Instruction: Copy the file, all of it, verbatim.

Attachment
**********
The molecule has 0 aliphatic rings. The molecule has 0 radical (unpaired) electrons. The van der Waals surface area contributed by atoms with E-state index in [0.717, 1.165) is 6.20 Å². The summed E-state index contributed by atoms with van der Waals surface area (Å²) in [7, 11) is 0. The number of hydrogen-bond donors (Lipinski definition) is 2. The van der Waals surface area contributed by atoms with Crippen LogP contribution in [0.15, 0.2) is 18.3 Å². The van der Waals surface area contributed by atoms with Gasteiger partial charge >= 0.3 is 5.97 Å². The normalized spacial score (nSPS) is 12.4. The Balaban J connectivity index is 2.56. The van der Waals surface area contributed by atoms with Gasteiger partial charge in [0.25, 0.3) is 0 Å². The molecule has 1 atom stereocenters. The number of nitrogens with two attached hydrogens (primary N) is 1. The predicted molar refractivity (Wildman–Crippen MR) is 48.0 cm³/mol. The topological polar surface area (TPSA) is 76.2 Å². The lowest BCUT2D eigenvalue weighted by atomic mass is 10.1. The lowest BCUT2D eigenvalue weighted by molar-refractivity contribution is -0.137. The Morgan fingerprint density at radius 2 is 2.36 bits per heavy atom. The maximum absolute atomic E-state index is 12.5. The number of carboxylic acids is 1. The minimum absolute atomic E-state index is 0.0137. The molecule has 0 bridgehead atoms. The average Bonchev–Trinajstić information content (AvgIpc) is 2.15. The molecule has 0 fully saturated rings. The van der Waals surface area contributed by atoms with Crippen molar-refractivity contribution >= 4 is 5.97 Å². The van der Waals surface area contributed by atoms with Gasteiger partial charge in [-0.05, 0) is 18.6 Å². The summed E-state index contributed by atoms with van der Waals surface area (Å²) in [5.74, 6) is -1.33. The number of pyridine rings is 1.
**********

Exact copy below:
The molecule has 0 aliphatic rings. The molecule has 0 radical (unpaired) electrons. The van der Waals surface area contributed by atoms with E-state index in [0.717, 1.165) is 6.20 Å². The summed E-state index contributed by atoms with van der Waals surface area (Å²) in [7, 11) is 0. The number of hydrogen-bond donors (Lipinski definition) is 2. The van der Waals surface area contributed by atoms with Crippen LogP contribution in [0.15, 0.2) is 18.3 Å². The van der Waals surface area contributed by atoms with Gasteiger partial charge >= 0.3 is 5.97 Å². The normalized spacial score (nSPS) is 12.4. The Balaban J connectivity index is 2.56. The van der Waals surface area contributed by atoms with Gasteiger partial charge in [0.25, 0.3) is 0 Å². The molecule has 1 atom stereocenters. The number of nitrogens with two attached hydrogens (primary N) is 1. The predicted molar refractivity (Wildman–Crippen MR) is 48.0 cm³/mol. The topological polar surface area (TPSA) is 76.2 Å². The lowest BCUT2D eigenvalue weighted by atomic mass is 10.1. The lowest BCUT2D eigenvalue weighted by molar-refractivity contribution is -0.137. The Morgan fingerprint density at radius 2 is 2.36 bits per heavy atom. The maximum absolute atomic E-state index is 12.5. The number of carboxylic acids is 1. The minimum absolute atomic E-state index is 0.0137. The molecule has 0 bridgehead atoms. The average Bonchev–Trinajstić information content (AvgIpc) is 2.15. The molecule has 0 fully saturated rings. The van der Waals surface area contributed by atoms with Crippen molar-refractivity contribution >= 4 is 5.97 Å². The van der Waals surface area contributed by atoms with Gasteiger partial charge in [-0.05, 0) is 18.6 Å². The summed E-state index contributed by atoms with van der Waals surface area (Å²) in [5.74, 6) is -1.33. The number of pyridine rings is 1.